Aircraft—November…5…0…8…Juliet…Papa…10 miles to the north…inbound for landing… 2..1…Big Sandy…
Unicom—Winds calm…no other reported traffic…
From lemons to lemonade
Having a restaurant on site at Big Sandy is beneficial to air traffic. When pilots buy new aircraft, especially different than what they have been flying, they need additional training. Insurance requires it and it’s practical for safety reasons, too. I think they choose Big Sandy because, they can train for a while, have lunch on site and train some more, while returning home. Lauren can sell them food at the Cloud 9 and sometimes I get to sell them fuel.
There is a new trend in aviation for small jets, they are called V L J’s, that’s an acronym for very light jets. They usually have 6 seats; a pilot and 5 passengers. There are 3 or 4 different manufacturers of these jets, Cirrus, Honda and Eclipse being the first to get certified to fly.
The very first V L J that I ever had land here at Big Sandy was the Eclipse Jet. The man that owned it was from Connecticut and he and his instructor chose us because they could get about two hours of flying, get aquainted with the instruments, practice a few take-offs and landing and then debrief about what they learned over lunch. While they walked across the parking lot for lunch, I topped them off with jet fuel.
When they finished their lunch and came back to the airport to pay for their fuel they complimented me on our beautiful airport. Actually, that happens a lot and I never get tired of it either. We do have an airport to be proud of. “This is a very pretty airport, I like the homey feel of it with the fireplace and all the pictures you have hanging on the wall.” he said.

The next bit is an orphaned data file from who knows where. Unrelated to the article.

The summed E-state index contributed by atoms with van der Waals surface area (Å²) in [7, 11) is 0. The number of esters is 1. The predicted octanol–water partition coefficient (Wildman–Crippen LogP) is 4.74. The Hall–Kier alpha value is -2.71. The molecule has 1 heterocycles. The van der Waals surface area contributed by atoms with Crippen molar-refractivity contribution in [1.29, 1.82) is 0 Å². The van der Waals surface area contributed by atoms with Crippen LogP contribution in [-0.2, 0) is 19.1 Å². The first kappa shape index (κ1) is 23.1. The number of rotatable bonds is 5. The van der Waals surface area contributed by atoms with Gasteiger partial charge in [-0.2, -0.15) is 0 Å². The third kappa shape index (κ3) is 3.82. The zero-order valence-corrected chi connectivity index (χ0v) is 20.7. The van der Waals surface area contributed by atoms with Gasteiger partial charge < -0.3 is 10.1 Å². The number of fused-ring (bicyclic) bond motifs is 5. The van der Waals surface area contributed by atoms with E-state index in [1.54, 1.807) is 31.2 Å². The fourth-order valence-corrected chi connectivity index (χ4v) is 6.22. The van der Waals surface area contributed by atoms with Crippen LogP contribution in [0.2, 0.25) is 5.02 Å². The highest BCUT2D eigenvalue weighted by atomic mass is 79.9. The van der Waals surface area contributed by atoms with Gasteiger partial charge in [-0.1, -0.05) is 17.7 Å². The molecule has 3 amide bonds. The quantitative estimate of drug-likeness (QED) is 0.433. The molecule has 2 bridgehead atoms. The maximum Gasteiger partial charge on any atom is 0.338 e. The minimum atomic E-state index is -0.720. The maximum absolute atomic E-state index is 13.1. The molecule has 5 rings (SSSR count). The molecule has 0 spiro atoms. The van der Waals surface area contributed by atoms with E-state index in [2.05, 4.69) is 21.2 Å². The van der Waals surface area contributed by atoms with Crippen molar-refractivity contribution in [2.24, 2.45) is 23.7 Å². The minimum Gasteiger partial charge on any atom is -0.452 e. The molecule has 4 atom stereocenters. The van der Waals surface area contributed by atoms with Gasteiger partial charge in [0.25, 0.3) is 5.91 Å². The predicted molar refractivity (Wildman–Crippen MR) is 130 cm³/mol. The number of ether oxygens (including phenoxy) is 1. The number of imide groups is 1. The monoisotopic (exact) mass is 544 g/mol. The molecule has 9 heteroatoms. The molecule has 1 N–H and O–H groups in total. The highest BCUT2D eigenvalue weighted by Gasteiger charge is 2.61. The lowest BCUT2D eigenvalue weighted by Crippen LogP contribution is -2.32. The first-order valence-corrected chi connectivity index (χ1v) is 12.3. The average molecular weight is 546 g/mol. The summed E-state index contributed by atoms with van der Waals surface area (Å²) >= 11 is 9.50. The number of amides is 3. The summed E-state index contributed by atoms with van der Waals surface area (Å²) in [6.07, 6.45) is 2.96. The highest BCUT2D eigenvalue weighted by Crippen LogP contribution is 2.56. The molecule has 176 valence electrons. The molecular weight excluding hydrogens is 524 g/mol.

My response was, “If you don’t mind I would like to put a picture of you and your jet on the wall. That’s the first V L J to land here and I think your picture will make a interesting addition to the wall.”
“Sure you can but before we take the picture, I must ask, where did you get your Blackhawk helicopter model you have on your fireplace mantel?”
“I do a lot of business with the Kentucky National Guard and last year they invited me to their end of the year party and they presented me with this nice model. I think it’s about as realistic as it gets if you look at it closely. This model has even the smallest details of the Blackhawk. Do you know much about the Blackhawk?”
I noticed all the time I was telling the gentleman about the Blackhawk he was fumbling through his billfold looking for something. When I finished talking he handed me two cards. “Yes, I know something about the Blackhawk, one card is for you and the next time one of your National Guard pilots lands here, you give him one of my cards, too,” he said.
Turns out the guy sure did know a little about Blackhawk helicopters, the man that had just bought the new Eclipse jet was also the CEO of Sikorsky helicopters, that makes the Blackhawk. The Blackhawk is made in….you guessed it….Connecticut.